London SE1 community website

Cross River Tram may not cross the river after all

London SE1 website team

The Cross River Tram may initially be built only south of the Thames due to opposition from Camden Council, Ken Livingstone has revealed.

Ken Livingstone
Ken Livingstone at the launch of the Cross River Tram consultation in Belvedere Road last year

Responding to a question from Lambeth and Southwark's London Assembly member Val Shawcross at Mayor's Question Time in City Hall on Wednesday, Mr Livingstone revealed that he had instructed officers to investigate the possibility of building the southern tram routes from Peckham and Brixton first and terminating them south of the river.

The northern sections from Waterloo to Euston, King's Cross and Camden Town could then follow at a later date.

Green Party London Assembly member Jenny Jones welcomed the Mayor's proposal to build the Southwark and Lambeth parts of the tram route: "I'm thrilled that he's going to go ahead with it anyway," she told the London SE1 website.

"South of the river there's consensus ... that it's the right thing to do."

Jones believes that a possible Lambeth and Southwark tram would quickly prove itself as a quick and efficient means of transport and win over its north London detractors. "I think it will go ahead in North London. There's no doubt about that."

Both Southwark and Lambeth councils have backed the Cross River Tram proposals, but local authorities north of the Thames have been lukewarm.

Val Shawcross told the London SE1 website that she was especially pleased that the Mayor had opened up the prospect of moving the Cross River Tram up his list of priorities – ahead of the West London Tram scheme which has met fierce resistance from councils. "Their loss is our gain," she said.

Southwark's executive member for regeneration, Cllr Richard Thomas, said: "Southwark certainly supports any approach which puts the borough at the top of the priorities list, and it would be great to see things moving more quickly. This initiative is to be welcomed if it means bringing our part of the tram to fruition earlier, and before the Olympics.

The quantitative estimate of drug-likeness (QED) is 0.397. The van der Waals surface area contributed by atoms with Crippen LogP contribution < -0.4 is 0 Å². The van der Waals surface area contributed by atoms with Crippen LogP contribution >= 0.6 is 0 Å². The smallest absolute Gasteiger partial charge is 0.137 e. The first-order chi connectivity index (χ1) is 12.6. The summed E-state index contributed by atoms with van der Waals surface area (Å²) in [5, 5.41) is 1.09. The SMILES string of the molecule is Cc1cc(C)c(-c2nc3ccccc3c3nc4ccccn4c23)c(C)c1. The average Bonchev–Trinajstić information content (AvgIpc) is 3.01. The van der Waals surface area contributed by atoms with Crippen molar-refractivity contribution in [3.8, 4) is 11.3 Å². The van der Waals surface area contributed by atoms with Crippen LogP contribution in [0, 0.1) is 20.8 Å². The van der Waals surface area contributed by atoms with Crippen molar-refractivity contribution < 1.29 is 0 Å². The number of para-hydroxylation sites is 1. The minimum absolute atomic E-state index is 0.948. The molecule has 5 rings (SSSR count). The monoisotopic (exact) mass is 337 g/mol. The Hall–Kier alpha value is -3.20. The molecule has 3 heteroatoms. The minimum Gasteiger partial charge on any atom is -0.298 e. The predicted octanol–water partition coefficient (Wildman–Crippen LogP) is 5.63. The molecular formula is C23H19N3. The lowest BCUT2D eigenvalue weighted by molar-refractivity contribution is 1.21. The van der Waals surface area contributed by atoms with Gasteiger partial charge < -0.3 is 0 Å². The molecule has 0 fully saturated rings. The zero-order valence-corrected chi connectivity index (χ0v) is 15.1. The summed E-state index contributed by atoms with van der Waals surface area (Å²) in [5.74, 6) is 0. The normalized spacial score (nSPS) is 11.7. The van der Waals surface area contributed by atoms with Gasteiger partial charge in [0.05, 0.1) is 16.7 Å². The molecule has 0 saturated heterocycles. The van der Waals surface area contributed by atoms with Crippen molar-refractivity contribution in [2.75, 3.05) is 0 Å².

"We are continuing to press the Mayor of London and the Government to provide the funding to make this happen, because this is our best chance in decades to get Southwark well and truly on the public transport map."

In February Camden Council leader Cllr Keith Moffitt (Lib Dem) said: "We are extremely concerned that the proposed tram will cause local traffic congestion and safety problems for local people in residential streets."

In late 2006 and early 2007 a consultation on the route options was carried out. Key questions include whether the Peckham and Brixton branches should divide outside The Old Vic theatre or at Elephant & Castle.

The results of that consultation process are expected to be announced shortly.

Whether any part of the Cross River Tram will be built depends on the availability of funding and the Mayor says that he will continue to make the case for the tram to central government.

"These are long-term schemes and you need to keep your eye on the prize," says Shawcross, who as a former leader of Croydon Council well remembers the 15-year campaign to bring Tramlink to that borough.

"You stay on the case arguing for the money and eventually you get it."

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